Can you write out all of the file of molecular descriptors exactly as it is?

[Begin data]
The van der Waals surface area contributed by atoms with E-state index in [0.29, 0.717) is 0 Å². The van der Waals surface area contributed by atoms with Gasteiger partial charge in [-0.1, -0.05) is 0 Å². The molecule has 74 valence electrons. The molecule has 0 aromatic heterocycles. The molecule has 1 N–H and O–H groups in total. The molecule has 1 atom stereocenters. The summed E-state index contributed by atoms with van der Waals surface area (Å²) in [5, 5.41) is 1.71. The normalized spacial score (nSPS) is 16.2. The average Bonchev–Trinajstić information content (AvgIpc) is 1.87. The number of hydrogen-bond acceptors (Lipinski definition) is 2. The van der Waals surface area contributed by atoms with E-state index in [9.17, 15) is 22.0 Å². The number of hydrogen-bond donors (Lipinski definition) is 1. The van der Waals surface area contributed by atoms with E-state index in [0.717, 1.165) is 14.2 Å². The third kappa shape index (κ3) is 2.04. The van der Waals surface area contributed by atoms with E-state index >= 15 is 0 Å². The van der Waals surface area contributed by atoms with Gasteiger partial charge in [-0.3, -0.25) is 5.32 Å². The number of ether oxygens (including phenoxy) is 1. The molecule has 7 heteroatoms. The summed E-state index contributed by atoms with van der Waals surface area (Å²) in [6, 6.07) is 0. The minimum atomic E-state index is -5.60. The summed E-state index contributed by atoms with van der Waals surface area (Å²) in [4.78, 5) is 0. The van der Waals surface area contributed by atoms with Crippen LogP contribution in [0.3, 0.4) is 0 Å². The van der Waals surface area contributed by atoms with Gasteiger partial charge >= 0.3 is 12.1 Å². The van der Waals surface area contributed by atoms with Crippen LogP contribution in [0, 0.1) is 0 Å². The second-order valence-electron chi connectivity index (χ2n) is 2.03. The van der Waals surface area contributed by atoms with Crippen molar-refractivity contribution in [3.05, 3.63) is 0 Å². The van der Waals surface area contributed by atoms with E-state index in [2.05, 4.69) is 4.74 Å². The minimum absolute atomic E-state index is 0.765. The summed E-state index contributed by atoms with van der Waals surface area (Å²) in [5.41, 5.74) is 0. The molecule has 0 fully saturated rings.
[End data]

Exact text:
The van der Waals surface area contributed by atoms with E-state index in [0.29, 0.717) is 0 Å². The van der Waals surface area contributed by atoms with Gasteiger partial charge in [-0.1, -0.05) is 0 Å². The molecule has 74 valence electrons. The molecule has 0 aromatic heterocycles. The molecule has 1 N–H and O–H groups in total. The molecule has 1 atom stereocenters. The summed E-state index contributed by atoms with van der Waals surface area (Å²) in [5, 5.41) is 1.71. The normalized spacial score (nSPS) is 16.2. The average Bonchev–Trinajstić information content (AvgIpc) is 1.87. The number of hydrogen-bond acceptors (Lipinski definition) is 2. The van der Waals surface area contributed by atoms with E-state index in [9.17, 15) is 22.0 Å². The number of hydrogen-bond donors (Lipinski definition) is 1. The van der Waals surface area contributed by atoms with E-state index in [0.717, 1.165) is 14.2 Å². The third kappa shape index (κ3) is 2.04. The van der Waals surface area contributed by atoms with E-state index >= 15 is 0 Å². The van der Waals surface area contributed by atoms with Gasteiger partial charge in [-0.3, -0.25) is 5.32 Å². The number of ether oxygens (including phenoxy) is 1. The molecule has 7 heteroatoms. The summed E-state index contributed by atoms with van der Waals surface area (Å²) in [6, 6.07) is 0. The minimum atomic E-state index is -5.60. The summed E-state index contributed by atoms with van der Waals surface area (Å²) in [4.78, 5) is 0. The van der Waals surface area contributed by atoms with Crippen LogP contribution in [0.3, 0.4) is 0 Å². The van der Waals surface area contributed by atoms with Gasteiger partial charge >= 0.3 is 12.1 Å². The van der Waals surface area contributed by atoms with Crippen LogP contribution in [0, 0.1) is 0 Å². The second-order valence-electron chi connectivity index (χ2n) is 2.03. The van der Waals surface area contributed by atoms with Crippen molar-refractivity contribution in [3.05, 3.63) is 0 Å². The van der Waals surface area contributed by atoms with E-state index in [2.05, 4.69) is 4.74 Å². The minimum absolute atomic E-state index is 0.765. The summed E-state index contributed by atoms with van der Waals surface area (Å²) in [5.41, 5.74) is 0. The molecule has 0 fully saturated rings.